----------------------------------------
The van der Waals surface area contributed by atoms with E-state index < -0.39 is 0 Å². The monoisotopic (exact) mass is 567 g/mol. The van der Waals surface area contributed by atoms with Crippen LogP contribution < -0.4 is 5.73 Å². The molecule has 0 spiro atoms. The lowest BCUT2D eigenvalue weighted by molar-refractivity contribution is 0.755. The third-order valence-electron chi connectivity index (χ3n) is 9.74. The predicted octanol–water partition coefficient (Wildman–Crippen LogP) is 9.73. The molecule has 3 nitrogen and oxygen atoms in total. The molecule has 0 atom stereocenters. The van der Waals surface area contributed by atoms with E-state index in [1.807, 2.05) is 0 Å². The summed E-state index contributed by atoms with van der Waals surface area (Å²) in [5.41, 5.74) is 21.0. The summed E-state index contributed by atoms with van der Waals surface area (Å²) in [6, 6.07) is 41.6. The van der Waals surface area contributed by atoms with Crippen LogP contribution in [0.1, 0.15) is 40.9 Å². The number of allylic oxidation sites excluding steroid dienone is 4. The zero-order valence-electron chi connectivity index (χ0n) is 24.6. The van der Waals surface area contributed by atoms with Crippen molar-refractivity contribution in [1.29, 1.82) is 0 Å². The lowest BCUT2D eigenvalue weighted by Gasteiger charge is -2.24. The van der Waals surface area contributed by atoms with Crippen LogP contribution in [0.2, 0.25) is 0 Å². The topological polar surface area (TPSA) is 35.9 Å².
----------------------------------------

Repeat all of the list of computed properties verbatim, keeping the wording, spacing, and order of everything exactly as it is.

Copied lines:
The van der Waals surface area contributed by atoms with E-state index < -0.39 is 0 Å². The monoisotopic (exact) mass is 567 g/mol. The van der Waals surface area contributed by atoms with Crippen LogP contribution < -0.4 is 5.73 Å². The molecule has 0 spiro atoms. The lowest BCUT2D eigenvalue weighted by molar-refractivity contribution is 0.755. The third-order valence-electron chi connectivity index (χ3n) is 9.74. The predicted octanol–water partition coefficient (Wildman–Crippen LogP) is 9.73. The molecule has 3 nitrogen and oxygen atoms in total. The molecule has 0 atom stereocenters. The van der Waals surface area contributed by atoms with E-state index in [1.807, 2.05) is 0 Å². The summed E-state index contributed by atoms with van der Waals surface area (Å²) in [5.41, 5.74) is 21.0. The summed E-state index contributed by atoms with van der Waals surface area (Å²) in [6, 6.07) is 41.6. The van der Waals surface area contributed by atoms with Crippen LogP contribution in [0.1, 0.15) is 40.9 Å². The number of allylic oxidation sites excluding steroid dienone is 4. The zero-order valence-electron chi connectivity index (χ0n) is 24.6. The van der Waals surface area contributed by atoms with Crippen molar-refractivity contribution in [1.29, 1.82) is 0 Å². The lowest BCUT2D eigenvalue weighted by Gasteiger charge is -2.24. The van der Waals surface area contributed by atoms with Crippen LogP contribution in [0.2, 0.25) is 0 Å². The topological polar surface area (TPSA) is 35.9 Å².